The More Things Change

The More Things Change

Notice anything different? We’ve made some changes to the place. It’s been almost four years since we freshened our design. Think about the differences in your classrooms since that time. Most likely, desktop PCs were still a consideration for purchase back then. Smart phones were few and far between. Twitter was a relatively rare bird.

This month’s issue highlights how different things are since we were explaining the finer points of netbooks back in 2008. James Careless tackles the issue of social media in school and makes a strong case for using it as an instructional tool—as long as it’s the right way. Likewise, Ellen Ullman breaks down strategies for managing the influx of student-owned devices into school.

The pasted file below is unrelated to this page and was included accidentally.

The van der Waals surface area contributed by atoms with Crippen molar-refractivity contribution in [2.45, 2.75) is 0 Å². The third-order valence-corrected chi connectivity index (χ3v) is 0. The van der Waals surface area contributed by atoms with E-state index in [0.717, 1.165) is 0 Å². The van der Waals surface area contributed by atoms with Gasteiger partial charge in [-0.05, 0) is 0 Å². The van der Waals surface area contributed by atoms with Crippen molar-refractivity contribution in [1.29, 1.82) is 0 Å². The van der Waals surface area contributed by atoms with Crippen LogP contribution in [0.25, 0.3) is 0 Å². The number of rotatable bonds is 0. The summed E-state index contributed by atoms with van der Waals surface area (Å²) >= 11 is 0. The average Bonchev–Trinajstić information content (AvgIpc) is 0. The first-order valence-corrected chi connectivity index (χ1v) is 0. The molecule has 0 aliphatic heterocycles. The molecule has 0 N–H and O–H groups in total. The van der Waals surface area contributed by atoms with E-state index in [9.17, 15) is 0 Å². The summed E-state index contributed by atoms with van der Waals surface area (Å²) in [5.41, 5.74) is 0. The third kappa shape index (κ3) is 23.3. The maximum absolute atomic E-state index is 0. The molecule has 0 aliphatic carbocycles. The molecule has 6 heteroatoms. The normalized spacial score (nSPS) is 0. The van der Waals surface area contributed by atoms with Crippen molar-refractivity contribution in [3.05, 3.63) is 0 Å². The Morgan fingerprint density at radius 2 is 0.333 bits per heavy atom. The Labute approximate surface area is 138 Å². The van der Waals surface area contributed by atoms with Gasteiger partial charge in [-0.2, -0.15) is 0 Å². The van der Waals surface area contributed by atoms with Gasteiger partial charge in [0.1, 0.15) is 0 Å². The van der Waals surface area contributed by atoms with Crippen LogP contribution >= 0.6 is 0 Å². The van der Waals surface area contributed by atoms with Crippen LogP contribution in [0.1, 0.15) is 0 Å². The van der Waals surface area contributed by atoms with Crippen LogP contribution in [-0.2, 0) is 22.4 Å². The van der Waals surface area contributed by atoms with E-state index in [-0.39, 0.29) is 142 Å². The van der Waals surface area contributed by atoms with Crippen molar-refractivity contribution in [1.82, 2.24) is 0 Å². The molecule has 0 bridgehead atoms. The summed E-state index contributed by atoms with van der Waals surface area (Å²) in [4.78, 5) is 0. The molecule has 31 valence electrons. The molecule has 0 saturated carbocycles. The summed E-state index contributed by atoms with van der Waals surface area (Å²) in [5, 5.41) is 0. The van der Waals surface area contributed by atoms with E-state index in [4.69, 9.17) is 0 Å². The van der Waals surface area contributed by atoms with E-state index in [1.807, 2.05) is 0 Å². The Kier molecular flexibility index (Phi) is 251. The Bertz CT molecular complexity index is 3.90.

And then there are the things that seem to never change. Take, for instance, the “death of the textbook.” Along with “the paperless office” and “flying cars,” that phrase is one of those prognostications that just never gets past the concept stage.

Until now. Apple’s announcement of the iBook2, which also caused us to redesign our redesigned cover, very well might be a watershed moment for education. Not because the technology itself is that radical, mind you, but because the big three curriculum publishers have officially conceded that dead trees aren’t the best medium for delivering content to students in 2012. Apple’s announcement came just as we were headed to the printer for our own dead tree production, but check for the full up-to-date online debate that is sure to be raging. As always, I welcome your thoughts.

— Kevin Hogan
Editorial Director